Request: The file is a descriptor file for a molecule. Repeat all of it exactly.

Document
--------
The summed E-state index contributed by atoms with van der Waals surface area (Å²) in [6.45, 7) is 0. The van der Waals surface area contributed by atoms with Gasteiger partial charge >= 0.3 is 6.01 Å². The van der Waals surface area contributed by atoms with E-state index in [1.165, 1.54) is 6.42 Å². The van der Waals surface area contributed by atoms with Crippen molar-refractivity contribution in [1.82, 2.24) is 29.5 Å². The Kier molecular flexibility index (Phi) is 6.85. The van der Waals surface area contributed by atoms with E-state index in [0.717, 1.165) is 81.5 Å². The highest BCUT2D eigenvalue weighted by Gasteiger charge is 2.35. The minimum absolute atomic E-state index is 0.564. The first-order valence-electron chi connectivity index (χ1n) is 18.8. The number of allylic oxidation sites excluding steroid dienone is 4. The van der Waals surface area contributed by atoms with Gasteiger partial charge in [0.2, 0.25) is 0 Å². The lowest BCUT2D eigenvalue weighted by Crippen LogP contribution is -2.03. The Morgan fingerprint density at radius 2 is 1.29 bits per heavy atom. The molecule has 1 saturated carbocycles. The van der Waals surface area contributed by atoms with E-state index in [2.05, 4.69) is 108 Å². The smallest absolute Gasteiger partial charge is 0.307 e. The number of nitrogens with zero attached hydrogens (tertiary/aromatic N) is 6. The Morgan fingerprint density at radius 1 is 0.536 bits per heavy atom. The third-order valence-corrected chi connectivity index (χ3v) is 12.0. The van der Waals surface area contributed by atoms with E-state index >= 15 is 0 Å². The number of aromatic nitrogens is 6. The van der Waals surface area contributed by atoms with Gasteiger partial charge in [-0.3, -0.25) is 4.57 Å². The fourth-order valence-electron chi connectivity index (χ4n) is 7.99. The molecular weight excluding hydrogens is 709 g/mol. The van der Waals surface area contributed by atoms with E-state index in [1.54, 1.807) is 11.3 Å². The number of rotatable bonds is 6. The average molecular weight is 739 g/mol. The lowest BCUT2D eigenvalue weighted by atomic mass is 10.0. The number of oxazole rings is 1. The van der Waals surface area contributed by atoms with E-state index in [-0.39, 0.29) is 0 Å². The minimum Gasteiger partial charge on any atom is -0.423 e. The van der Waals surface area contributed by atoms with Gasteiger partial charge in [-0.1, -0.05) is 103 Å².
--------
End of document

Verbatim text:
The summed E-state index contributed by atoms with van der Waals surface area (Å²) in [6.45, 7) is 0. The van der Waals surface area contributed by atoms with Gasteiger partial charge >= 0.3 is 6.01 Å². The van der Waals surface area contributed by atoms with E-state index in [1.165, 1.54) is 6.42 Å². The van der Waals surface area contributed by atoms with Crippen molar-refractivity contribution in [1.82, 2.24) is 29.5 Å². The Kier molecular flexibility index (Phi) is 6.85. The van der Waals surface area contributed by atoms with E-state index in [0.717, 1.165) is 81.5 Å². The highest BCUT2D eigenvalue weighted by Gasteiger charge is 2.35. The minimum absolute atomic E-state index is 0.564. The first-order valence-electron chi connectivity index (χ1n) is 18.8. The number of allylic oxidation sites excluding steroid dienone is 4. The van der Waals surface area contributed by atoms with Gasteiger partial charge in [0.2, 0.25) is 0 Å². The lowest BCUT2D eigenvalue weighted by Crippen LogP contribution is -2.03. The Morgan fingerprint density at radius 2 is 1.29 bits per heavy atom. The molecule has 1 saturated carbocycles. The van der Waals surface area contributed by atoms with E-state index in [2.05, 4.69) is 108 Å². The smallest absolute Gasteiger partial charge is 0.307 e. The number of nitrogens with zero attached hydrogens (tertiary/aromatic N) is 6. The Morgan fingerprint density at radius 1 is 0.536 bits per heavy atom. The third-order valence-corrected chi connectivity index (χ3v) is 12.0. The van der Waals surface area contributed by atoms with E-state index >= 15 is 0 Å². The number of aromatic nitrogens is 6. The van der Waals surface area contributed by atoms with Gasteiger partial charge in [-0.3, -0.25) is 4.57 Å². The fourth-order valence-electron chi connectivity index (χ4n) is 7.99. The molecular weight excluding hydrogens is 709 g/mol. The van der Waals surface area contributed by atoms with E-state index in [1.54, 1.807) is 11.3 Å². The number of rotatable bonds is 6. The average molecular weight is 739 g/mol. The lowest BCUT2D eigenvalue weighted by atomic mass is 10.0. The number of oxazole rings is 1. The van der Waals surface area contributed by atoms with E-state index in [-0.39, 0.29) is 0 Å². The minimum Gasteiger partial charge on any atom is -0.423 e. The van der Waals surface area contributed by atoms with Gasteiger partial charge in [-0.1, -0.05) is 103 Å².